Hospital Liability for Wrongful Death

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The estate of a deceased patient can sue hospitals in the case of negligence or medical malpractice. A wrongful death suit can be brought against a hospital to seek  damages for the patients’ beneficiaries. There are several reasons a patient’s estate could find the hospital liable for damages. 

How Hospitals Can Be Liable

An estate might seek damages due to direct negligence at the hands of hospital-employed personnel and health care providers. If nurses, physicians, or other health care providers do not adhere to proper procedural regulations, they could be at fault for the patient’s death. 

Another reason for filing a wrongful death suit would be the hospital’s failure to enforce, supervise, or execute proper patient care and procedures. These failures include the facilities and equipment, as well as their maintenance. If hospitals are unsanitary, do not follow safety protocols, or have incompetent or unlicensed staff members, the fault could be placed on the hospital. 

Physician Negligence and Malpractice

Healthcare workers are trusted with the health and safety of a patient, which can cause severe issues if ignored. If a hospital employs a negligent physician, the hospital may be liable for wrongful death. 

Hospital employed physicians can be sued for negligence related to:

• Surgical errors

• Pregnancy and childbirth-related negligence 

• Misdiagnosis

• Prescription or medication-related mistakes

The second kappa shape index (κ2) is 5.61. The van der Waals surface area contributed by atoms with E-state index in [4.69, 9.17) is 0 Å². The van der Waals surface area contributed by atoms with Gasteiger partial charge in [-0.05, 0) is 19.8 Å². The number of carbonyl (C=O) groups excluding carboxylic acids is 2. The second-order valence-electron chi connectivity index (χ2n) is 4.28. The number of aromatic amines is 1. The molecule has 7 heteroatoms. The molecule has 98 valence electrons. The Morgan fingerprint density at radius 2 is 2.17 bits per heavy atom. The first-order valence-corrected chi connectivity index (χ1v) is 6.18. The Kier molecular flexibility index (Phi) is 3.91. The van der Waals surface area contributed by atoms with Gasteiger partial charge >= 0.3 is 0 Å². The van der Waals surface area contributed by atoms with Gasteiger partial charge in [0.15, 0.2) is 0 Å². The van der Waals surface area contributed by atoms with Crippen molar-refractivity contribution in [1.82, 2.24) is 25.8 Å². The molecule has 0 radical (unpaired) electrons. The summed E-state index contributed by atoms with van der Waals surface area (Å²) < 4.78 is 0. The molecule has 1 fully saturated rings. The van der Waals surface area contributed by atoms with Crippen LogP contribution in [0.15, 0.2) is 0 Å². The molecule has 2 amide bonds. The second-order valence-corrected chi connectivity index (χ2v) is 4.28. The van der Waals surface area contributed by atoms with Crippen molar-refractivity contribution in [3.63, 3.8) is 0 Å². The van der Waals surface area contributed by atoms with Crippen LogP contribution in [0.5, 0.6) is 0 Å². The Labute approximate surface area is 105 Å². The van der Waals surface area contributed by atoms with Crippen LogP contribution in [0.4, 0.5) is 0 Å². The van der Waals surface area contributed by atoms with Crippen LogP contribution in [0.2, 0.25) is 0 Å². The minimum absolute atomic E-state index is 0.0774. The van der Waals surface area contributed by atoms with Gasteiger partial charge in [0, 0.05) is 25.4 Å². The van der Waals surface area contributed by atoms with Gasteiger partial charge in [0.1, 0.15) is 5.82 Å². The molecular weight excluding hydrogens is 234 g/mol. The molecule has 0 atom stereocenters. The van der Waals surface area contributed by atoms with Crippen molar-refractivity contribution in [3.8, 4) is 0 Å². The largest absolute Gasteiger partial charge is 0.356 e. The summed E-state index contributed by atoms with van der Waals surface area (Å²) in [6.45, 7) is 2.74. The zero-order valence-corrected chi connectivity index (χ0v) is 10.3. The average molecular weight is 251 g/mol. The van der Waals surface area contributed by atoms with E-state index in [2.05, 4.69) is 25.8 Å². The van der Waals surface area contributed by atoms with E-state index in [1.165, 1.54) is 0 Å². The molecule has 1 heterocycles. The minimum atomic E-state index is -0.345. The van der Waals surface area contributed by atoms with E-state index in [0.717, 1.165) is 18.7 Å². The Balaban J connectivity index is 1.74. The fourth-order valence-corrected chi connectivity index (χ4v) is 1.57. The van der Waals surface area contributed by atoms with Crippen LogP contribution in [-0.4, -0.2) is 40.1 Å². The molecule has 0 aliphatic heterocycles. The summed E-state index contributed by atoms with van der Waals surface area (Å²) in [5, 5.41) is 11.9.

Nurse Negligence and Malpractice

Nurses are just as responsible for negligence and malpractice as physicians are. The many duties of a nurse require attention to detail and procedural requirements. When done improperly, these tasks may be cause for a wrongful death suit: 

• Reporting suspicious symptoms and complaints

• Administering medication at the proper time

• Administering the proper amount and type of medication 

• Checking patient for bed sores 

• Updating patient charts and records

• Monitoring vital signs 

When Hospitals are not Liable 

When those performing patient care are independent contractors as opposed to direct employees, the hospital is not held liable for negligence and wrongful death. If a doctor that is not directly employed by the hospital sees a patient inside the hospital or uses the facility to perform a procedure, the hospital is not legally liable for medical malpractice or negligence. 

This liability sounds straightforward, but several different factors determine employment within a hospital. In many cases, nurses and physicians are independent contractors and are not directly employed by the hospital. For this reason, contracts can complicate wrongful death suits against hospitals. 

Whether or not a hospital had control or oversight over the employee or independent contractor helps determine blame under these circumstances. Regardless of the contract, the court can identify the hospital’s influence and prove liability. 

Who Should Be Sued? 

As a result of wrongful death, the focus for the beneficiaries’ lawyer is to seek damages for their client’s loss because of the incident. While it is possible to sue both the nurse or doctor responsible and the hospital, it may make the process longer and more complex. Adding additional parties creates another defense to be faced and can be avoided if the doctor has enough coverage under their malpractice insurance. 

“Deciding which parties to sue in a wrongful death case is important to make sure the family is properly compensated.” said Attorney Gary Christmas of Christmas Injury Lawyers. “Attempting to sue multiple parties can lead to an overly complicated case that can make it harder to receive the appropriate compensation.”

If possible, it is best to limit the amount of opposition when pursuing wrongful death damages. However, lawyers may decide to pursue one or both parties depending on the situation.

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